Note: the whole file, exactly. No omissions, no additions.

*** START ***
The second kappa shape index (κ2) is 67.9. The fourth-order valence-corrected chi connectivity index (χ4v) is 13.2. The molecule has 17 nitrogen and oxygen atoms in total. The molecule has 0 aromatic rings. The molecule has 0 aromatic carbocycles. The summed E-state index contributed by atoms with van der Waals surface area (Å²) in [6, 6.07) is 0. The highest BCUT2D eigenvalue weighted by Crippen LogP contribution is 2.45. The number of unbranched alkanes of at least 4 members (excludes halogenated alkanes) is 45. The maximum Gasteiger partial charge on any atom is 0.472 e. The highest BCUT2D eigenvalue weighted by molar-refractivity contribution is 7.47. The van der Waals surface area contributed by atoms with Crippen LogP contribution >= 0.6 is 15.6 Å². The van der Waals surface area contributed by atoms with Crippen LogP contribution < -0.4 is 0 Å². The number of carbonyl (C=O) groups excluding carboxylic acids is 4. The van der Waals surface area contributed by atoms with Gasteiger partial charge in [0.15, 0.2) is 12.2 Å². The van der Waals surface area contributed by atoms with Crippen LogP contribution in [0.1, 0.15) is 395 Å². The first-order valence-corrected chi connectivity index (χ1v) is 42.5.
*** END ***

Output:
The second kappa shape index (κ2) is 67.9. The fourth-order valence-corrected chi connectivity index (χ4v) is 13.2. The molecule has 17 nitrogen and oxygen atoms in total. The molecule has 0 aromatic rings. The molecule has 0 aromatic carbocycles. The summed E-state index contributed by atoms with van der Waals surface area (Å²) in [6, 6.07) is 0. The highest BCUT2D eigenvalue weighted by Crippen LogP contribution is 2.45. The number of unbranched alkanes of at least 4 members (excludes halogenated alkanes) is 45. The maximum Gasteiger partial charge on any atom is 0.472 e. The highest BCUT2D eigenvalue weighted by molar-refractivity contribution is 7.47. The van der Waals surface area contributed by atoms with Crippen LogP contribution >= 0.6 is 15.6 Å². The van der Waals surface area contributed by atoms with Crippen LogP contribution < -0.4 is 0 Å². The number of carbonyl (C=O) groups excluding carboxylic acids is 4. The van der Waals surface area contributed by atoms with Gasteiger partial charge in [0.15, 0.2) is 12.2 Å². The van der Waals surface area contributed by atoms with Crippen LogP contribution in [0.1, 0.15) is 395 Å². The first-order valence-corrected chi connectivity index (χ1v) is 42.5.